Born in 1914, the first year of World War I, poet William Stafford grew up hearing war horror stories along with the biblical commandment, "Thou shalt not kill." When the U.S. government drafted him into World War II, he felt he could not go and instead became a conscientious objector, one of 12,000 who lived in civilian public-service camps throughout the country.
"I belong to a small, fanatical sect," Stafford wrote in his journal. "We believe that current ways of carrying out world affairs are malignant."
By David Swanson
The latest hardcopy newsletter from the Virginia Foundation for the Humanities opens with an article about poetry about war, which opens with this line: "Many of my favorite poets are soldiers." The author begins with a poet who "has served in the current war in Iraq." Served what we are not told. Then she jumps to Virgil and declares:
"Neither Virgil nor Turner gives us answers to war: they know the questions are more important, and likely answerable only by each of us alone."
So we should each enlist right away in order to answer "the questions"? Or we should all read lots of ambiguous war poetry? Who knows, because this follows:
"What is my responsibility as the gears of human perfidy and greatness grind together?"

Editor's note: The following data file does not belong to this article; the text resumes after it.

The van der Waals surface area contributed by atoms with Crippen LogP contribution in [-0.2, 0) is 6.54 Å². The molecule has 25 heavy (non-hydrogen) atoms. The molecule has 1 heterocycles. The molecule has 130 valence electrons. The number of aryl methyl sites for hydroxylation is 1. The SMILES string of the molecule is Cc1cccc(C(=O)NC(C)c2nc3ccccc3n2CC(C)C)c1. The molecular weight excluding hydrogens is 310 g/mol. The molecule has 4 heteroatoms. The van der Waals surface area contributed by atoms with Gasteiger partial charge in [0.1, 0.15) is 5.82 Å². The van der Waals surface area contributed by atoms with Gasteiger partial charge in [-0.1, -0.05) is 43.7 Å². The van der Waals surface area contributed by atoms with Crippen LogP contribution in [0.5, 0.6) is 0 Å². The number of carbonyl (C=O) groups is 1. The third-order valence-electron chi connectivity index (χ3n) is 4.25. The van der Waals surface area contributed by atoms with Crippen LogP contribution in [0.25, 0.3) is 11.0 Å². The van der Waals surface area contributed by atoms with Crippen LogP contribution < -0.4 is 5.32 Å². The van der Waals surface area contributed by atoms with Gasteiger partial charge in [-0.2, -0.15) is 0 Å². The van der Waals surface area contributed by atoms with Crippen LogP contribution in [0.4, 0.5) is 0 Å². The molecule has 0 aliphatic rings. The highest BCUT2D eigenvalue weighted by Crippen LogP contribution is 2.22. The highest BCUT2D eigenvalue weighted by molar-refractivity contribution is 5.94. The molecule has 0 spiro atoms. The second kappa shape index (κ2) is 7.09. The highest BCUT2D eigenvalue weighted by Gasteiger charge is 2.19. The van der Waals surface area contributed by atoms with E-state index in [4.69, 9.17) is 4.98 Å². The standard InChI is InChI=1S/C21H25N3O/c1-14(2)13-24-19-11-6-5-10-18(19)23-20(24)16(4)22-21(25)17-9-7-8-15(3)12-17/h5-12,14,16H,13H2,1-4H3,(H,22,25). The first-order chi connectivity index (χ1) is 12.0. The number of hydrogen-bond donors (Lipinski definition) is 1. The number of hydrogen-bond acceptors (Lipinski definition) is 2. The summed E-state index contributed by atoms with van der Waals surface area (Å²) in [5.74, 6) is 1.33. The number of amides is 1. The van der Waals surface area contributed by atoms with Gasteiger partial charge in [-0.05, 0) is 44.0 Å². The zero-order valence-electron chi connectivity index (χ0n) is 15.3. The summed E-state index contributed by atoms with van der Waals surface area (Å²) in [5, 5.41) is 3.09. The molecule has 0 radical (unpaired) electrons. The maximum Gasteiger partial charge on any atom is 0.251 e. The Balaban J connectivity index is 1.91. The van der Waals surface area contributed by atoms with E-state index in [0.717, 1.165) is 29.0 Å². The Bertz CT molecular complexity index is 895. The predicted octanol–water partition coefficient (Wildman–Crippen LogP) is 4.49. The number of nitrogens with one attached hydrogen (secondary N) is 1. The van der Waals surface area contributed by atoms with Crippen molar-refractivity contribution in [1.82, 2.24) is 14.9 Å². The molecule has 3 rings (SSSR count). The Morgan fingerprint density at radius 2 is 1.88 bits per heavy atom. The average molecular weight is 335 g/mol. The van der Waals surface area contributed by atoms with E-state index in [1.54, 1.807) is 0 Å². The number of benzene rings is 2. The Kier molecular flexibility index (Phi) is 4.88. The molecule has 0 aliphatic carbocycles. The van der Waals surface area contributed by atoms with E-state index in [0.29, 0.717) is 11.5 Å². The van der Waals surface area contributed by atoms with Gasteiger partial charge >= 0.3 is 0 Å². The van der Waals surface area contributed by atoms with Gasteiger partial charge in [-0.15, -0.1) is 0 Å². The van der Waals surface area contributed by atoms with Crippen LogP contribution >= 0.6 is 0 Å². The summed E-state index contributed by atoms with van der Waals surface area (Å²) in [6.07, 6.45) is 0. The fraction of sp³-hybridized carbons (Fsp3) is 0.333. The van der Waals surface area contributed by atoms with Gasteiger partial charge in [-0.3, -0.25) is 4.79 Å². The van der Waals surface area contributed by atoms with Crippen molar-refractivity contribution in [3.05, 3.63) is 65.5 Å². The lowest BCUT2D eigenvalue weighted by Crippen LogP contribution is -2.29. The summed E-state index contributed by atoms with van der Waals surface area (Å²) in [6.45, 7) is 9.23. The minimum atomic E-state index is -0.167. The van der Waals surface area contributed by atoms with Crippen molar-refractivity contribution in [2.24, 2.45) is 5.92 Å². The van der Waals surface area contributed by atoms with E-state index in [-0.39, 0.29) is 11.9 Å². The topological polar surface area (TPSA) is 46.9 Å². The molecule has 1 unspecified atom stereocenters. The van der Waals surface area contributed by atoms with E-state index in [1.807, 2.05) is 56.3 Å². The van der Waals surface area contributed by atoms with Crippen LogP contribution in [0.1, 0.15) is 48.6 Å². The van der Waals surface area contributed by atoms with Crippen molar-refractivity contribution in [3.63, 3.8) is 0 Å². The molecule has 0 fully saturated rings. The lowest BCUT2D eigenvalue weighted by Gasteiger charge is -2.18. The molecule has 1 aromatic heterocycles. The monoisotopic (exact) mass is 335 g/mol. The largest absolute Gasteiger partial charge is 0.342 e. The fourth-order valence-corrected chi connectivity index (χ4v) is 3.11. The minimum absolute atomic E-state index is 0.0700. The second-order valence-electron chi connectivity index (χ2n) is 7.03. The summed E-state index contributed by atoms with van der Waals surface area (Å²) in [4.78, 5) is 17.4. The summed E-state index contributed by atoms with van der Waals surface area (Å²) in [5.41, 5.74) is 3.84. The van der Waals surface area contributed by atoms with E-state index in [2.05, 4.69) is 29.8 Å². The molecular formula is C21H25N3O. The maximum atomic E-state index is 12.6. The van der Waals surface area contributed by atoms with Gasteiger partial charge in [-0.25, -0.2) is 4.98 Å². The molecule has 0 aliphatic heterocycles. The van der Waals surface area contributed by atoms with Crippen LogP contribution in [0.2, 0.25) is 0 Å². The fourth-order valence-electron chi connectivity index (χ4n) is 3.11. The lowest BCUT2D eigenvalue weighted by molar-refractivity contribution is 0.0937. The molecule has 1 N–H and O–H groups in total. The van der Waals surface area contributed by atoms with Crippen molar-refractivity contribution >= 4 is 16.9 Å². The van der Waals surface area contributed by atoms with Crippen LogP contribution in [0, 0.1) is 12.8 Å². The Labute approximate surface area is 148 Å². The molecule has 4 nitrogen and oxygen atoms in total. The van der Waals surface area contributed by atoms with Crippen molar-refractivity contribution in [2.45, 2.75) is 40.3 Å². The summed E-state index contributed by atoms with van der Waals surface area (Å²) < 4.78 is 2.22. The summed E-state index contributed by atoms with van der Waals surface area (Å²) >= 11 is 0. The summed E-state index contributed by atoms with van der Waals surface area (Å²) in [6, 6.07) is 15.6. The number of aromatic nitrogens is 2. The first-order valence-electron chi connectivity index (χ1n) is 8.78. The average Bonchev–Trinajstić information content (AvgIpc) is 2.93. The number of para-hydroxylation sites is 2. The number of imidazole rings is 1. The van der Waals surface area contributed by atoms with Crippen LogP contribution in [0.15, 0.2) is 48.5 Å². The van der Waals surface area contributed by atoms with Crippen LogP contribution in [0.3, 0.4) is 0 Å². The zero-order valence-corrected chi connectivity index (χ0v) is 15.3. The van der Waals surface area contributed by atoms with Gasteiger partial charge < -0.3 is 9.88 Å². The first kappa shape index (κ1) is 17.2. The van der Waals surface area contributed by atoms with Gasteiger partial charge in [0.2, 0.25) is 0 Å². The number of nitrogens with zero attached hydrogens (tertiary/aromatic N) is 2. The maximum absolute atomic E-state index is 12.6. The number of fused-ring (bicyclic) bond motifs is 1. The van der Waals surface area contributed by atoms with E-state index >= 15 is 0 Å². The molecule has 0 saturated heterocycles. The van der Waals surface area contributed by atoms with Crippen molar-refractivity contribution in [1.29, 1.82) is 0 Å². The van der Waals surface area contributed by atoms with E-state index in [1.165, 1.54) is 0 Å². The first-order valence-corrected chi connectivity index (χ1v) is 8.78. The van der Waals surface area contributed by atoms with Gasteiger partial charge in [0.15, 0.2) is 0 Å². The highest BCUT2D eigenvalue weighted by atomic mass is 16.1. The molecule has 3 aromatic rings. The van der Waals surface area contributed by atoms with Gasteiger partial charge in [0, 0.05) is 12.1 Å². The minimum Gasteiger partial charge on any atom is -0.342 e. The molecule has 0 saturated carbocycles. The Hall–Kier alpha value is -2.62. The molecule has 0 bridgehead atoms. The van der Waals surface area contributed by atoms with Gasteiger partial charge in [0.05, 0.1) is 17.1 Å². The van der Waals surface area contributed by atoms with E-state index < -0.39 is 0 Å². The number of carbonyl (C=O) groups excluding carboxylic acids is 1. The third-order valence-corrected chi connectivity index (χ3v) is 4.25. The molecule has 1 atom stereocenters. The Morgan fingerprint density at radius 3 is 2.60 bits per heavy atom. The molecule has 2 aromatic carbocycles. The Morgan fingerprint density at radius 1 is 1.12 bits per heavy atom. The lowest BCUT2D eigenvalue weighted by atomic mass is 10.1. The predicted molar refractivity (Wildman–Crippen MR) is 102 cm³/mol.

Another question that is more important than the answer, no doubt. And yet, what could be more important or - by now - more obvious than the answer?
Dying-In to End the Wars | June 29, 2010
By Dan Pearson
On February 22, 2010, Chris Gaunt began conducting a weekly sit-in at the local offices of her US Senators, Chuck Grassley and Tom Harkin, in Des Moines, Iowa, urging them to refuse any further funding for war. A number of other local peace activists joined Chris in conjunction with The Peaceable Assembly Campaign. As part of the sit-ins which took place during office hours, Chris made a point of connecting with the office staff, person-to-person, while she endeavored to educate them on the dire urgency of ending the wars in Iraq and Afghanistan. Despite these efforts, it was clear that the Senators themselves were not willing to seriously consider voting against war funding or even listen to the rationale that Chris and others were offering. Chris recognized that, to be taken seriously, more had to be done.
On March 11, 2010, Chris changed the weekly peaceful sit-in to a peaceful die-in. She lay down on the floor as if she were dead, with a note explaining that she would remain there until she could get a straight answer from the senator about cutting off funds for the wars. The office staff called on the police to physically remove and arrest her. She and others have returned to conduct die-ins nearly every week, a total of eleven times, since. Speaking of the results, Chris describes the opportunities she has had to interact with a variety of people, including Senate staffers at all levels, both in Iowa & DC, Federal Building Security Officers, Police Officers, Prosecutors, and now Judges.
Below is a poem Chris wrote about her experience as well as an excerpt from a letter to Senators Grassley and Harkin and their staffs.